I first saw this mosaic, Leonardo, when I was paging through the 2009 edition of Mosaic Art Now. I stopped turning pages at that point and just stared. Before I read the title of the piece, I knew exactly who the subject was. Leonardo is a gesture drawing done in smalti and marble, and Laura Rendlen succeeded in capturing the very essence of the man Leonardo Da Vinci. She reduced Da Vinci's early 1500s self-portrait to a series of shards and shadows without losing anything yet at the same time, making his likeness uniquely hers. Brava Laura, brava.
Laura Rendlen graduated from the Kansas City Art Institute with a major in sculpture. After she graduated she started painting scenery and props. At the suggestion of her partner, she started painting with smaller brushes and set about the business of transforming homes. Together, they became experts in murals and trompe l'oiel. Over the next 25 years, they were awarded commissions to do some exemplary, high-profile work. You can see some of her painting on her website under Custom Murals and Painting.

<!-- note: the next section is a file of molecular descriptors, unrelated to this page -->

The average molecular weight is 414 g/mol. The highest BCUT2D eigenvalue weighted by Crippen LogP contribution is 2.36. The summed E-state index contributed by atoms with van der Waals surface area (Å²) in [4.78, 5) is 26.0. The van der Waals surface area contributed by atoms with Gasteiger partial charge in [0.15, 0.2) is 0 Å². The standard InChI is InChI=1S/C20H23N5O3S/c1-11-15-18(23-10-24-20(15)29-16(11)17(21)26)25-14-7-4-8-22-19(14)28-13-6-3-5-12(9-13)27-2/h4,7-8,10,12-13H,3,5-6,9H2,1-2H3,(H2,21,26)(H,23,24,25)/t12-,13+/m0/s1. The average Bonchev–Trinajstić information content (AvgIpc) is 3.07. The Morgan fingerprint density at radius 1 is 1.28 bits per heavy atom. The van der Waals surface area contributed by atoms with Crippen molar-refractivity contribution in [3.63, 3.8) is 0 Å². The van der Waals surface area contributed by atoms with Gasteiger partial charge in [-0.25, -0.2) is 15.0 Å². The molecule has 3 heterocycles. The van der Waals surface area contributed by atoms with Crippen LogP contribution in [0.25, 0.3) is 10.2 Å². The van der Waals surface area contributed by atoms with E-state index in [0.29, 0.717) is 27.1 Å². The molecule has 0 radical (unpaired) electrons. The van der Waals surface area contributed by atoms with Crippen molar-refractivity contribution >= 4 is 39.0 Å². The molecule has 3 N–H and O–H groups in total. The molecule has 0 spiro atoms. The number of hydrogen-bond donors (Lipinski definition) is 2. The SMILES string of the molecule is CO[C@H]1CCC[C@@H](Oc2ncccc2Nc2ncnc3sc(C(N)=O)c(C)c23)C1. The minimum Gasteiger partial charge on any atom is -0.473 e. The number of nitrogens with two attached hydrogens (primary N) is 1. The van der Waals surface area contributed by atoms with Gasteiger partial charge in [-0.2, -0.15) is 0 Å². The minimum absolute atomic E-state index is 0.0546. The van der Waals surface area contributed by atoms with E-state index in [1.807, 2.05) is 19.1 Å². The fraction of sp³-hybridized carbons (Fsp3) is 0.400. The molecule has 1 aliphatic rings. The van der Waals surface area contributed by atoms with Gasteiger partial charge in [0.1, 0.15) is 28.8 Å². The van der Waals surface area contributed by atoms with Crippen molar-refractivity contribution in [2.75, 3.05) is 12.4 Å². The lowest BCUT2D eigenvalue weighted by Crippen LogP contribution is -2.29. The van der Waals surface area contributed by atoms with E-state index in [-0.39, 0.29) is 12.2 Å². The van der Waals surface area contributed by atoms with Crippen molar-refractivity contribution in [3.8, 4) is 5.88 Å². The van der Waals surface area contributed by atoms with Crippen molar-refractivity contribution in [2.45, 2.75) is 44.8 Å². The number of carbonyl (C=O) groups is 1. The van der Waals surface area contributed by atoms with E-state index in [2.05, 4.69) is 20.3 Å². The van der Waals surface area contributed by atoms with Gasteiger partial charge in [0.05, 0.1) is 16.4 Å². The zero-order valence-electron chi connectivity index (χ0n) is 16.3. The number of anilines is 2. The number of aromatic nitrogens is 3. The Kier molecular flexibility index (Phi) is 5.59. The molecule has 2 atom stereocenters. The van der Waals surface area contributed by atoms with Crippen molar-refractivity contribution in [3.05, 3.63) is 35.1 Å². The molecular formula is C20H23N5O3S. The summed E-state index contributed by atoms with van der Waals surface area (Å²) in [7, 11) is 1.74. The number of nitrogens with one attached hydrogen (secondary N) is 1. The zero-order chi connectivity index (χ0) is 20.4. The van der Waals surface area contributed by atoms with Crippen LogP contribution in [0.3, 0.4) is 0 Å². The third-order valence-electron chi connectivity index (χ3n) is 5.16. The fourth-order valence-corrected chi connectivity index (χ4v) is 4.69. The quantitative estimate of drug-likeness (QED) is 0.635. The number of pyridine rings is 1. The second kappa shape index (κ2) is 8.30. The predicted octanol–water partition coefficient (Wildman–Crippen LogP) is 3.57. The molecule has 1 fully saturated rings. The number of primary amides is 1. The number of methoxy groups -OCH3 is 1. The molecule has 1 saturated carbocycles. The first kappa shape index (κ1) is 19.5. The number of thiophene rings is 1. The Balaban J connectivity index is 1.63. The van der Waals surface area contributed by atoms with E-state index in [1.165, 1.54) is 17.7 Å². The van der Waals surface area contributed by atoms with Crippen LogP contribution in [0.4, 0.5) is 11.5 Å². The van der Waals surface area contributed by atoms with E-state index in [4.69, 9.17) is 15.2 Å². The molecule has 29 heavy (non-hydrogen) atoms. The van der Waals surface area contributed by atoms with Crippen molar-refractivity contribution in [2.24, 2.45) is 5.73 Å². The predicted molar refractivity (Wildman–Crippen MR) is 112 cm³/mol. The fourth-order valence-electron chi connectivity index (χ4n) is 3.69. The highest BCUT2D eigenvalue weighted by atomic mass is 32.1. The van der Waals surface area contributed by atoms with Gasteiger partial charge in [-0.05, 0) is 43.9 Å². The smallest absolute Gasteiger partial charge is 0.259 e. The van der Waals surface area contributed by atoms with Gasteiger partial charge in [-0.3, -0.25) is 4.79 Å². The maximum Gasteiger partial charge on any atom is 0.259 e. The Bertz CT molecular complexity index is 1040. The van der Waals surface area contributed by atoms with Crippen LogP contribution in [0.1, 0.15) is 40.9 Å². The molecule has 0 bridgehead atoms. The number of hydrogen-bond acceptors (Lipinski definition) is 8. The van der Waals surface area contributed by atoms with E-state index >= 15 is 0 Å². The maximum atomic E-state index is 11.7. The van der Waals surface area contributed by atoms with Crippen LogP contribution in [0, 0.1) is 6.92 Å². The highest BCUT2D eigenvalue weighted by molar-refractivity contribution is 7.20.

After 25 years spent doing residential and commercial work, Laura wanted to do something different. Something that would keep her off ladders for a change. As luck would have it, a client asked her to design a mosaic back splash and she agreed to do it. She threw herself into the project, researching materials and techniques, and the resulting mosaic changed the trajectory of her life. To quote from her website:
Mosaics combine the tactile construction of sculpture, the vision of painting, and the timeless permanence that I had been searching for in art.
Laura's work betrays her background as a painter. There's a knowing quality at work here and it's fantastic to see her refer to the history of art as she sets about creating an art of her own. To see more of Laura's work or to contact her about buying her art, please go to her website.
Currently, Laura's gearing up to teach a class in mosaic art at the Chicago Mosaic School, the only school of its kind in North America. Based on what I see here, I cannot imagine a better teacher.